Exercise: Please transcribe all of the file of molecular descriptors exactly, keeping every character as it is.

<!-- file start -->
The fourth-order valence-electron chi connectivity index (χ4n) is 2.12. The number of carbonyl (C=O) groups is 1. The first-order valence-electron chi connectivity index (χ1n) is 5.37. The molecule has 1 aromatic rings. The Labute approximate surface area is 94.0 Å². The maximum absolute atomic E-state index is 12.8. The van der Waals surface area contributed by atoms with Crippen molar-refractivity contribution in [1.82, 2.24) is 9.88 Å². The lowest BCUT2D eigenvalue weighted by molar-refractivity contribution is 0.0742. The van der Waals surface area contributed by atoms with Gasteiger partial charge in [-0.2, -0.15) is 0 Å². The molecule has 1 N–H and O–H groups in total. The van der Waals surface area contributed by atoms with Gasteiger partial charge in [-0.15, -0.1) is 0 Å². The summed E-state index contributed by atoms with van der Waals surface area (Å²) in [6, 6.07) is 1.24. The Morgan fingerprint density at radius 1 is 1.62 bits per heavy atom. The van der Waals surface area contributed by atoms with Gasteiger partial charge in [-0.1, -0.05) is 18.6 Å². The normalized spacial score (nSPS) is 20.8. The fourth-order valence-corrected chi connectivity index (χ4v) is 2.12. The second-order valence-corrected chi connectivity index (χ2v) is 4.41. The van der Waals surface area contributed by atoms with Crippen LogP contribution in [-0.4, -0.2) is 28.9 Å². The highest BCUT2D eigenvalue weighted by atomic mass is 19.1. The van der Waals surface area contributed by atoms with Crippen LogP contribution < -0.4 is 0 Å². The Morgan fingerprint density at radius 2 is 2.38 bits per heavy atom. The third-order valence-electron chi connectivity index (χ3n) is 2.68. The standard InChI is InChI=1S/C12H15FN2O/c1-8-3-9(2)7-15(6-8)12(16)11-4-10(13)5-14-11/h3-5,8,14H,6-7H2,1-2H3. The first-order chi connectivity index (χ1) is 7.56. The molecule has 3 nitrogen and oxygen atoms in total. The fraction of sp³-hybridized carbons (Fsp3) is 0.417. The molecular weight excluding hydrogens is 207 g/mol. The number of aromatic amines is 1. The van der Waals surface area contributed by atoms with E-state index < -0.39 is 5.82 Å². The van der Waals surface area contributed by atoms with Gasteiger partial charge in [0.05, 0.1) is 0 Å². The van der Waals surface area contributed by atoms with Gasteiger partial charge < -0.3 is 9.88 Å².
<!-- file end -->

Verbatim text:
The fourth-order valence-electron chi connectivity index (χ4n) is 2.12. The number of carbonyl (C=O) groups is 1. The first-order valence-electron chi connectivity index (χ1n) is 5.37. The molecule has 1 aromatic rings. The Labute approximate surface area is 94.0 Å². The maximum absolute atomic E-state index is 12.8. The van der Waals surface area contributed by atoms with Crippen molar-refractivity contribution in [1.82, 2.24) is 9.88 Å². The lowest BCUT2D eigenvalue weighted by molar-refractivity contribution is 0.0742. The van der Waals surface area contributed by atoms with Gasteiger partial charge in [-0.2, -0.15) is 0 Å². The molecule has 1 N–H and O–H groups in total. The van der Waals surface area contributed by atoms with Gasteiger partial charge in [-0.15, -0.1) is 0 Å². The summed E-state index contributed by atoms with van der Waals surface area (Å²) in [6, 6.07) is 1.24. The Morgan fingerprint density at radius 1 is 1.62 bits per heavy atom. The van der Waals surface area contributed by atoms with Gasteiger partial charge in [-0.1, -0.05) is 18.6 Å². The normalized spacial score (nSPS) is 20.8. The fourth-order valence-corrected chi connectivity index (χ4v) is 2.12. The second-order valence-corrected chi connectivity index (χ2v) is 4.41. The van der Waals surface area contributed by atoms with Crippen LogP contribution in [-0.4, -0.2) is 28.9 Å². The highest BCUT2D eigenvalue weighted by atomic mass is 19.1. The van der Waals surface area contributed by atoms with Crippen LogP contribution < -0.4 is 0 Å². The Morgan fingerprint density at radius 2 is 2.38 bits per heavy atom. The third-order valence-electron chi connectivity index (χ3n) is 2.68. The standard InChI is InChI=1S/C12H15FN2O/c1-8-3-9(2)7-15(6-8)12(16)11-4-10(13)5-14-11/h3-5,8,14H,6-7H2,1-2H3. The first-order chi connectivity index (χ1) is 7.56. The molecule has 3 nitrogen and oxygen atoms in total. The fraction of sp³-hybridized carbons (Fsp3) is 0.417. The molecular weight excluding hydrogens is 207 g/mol. The number of aromatic amines is 1. The van der Waals surface area contributed by atoms with E-state index < -0.39 is 5.82 Å². The van der Waals surface area contributed by atoms with Gasteiger partial charge in [0.05, 0.1) is 0 Å². The van der Waals surface area contributed by atoms with Gasteiger partial charge < -0.3 is 9.88 Å².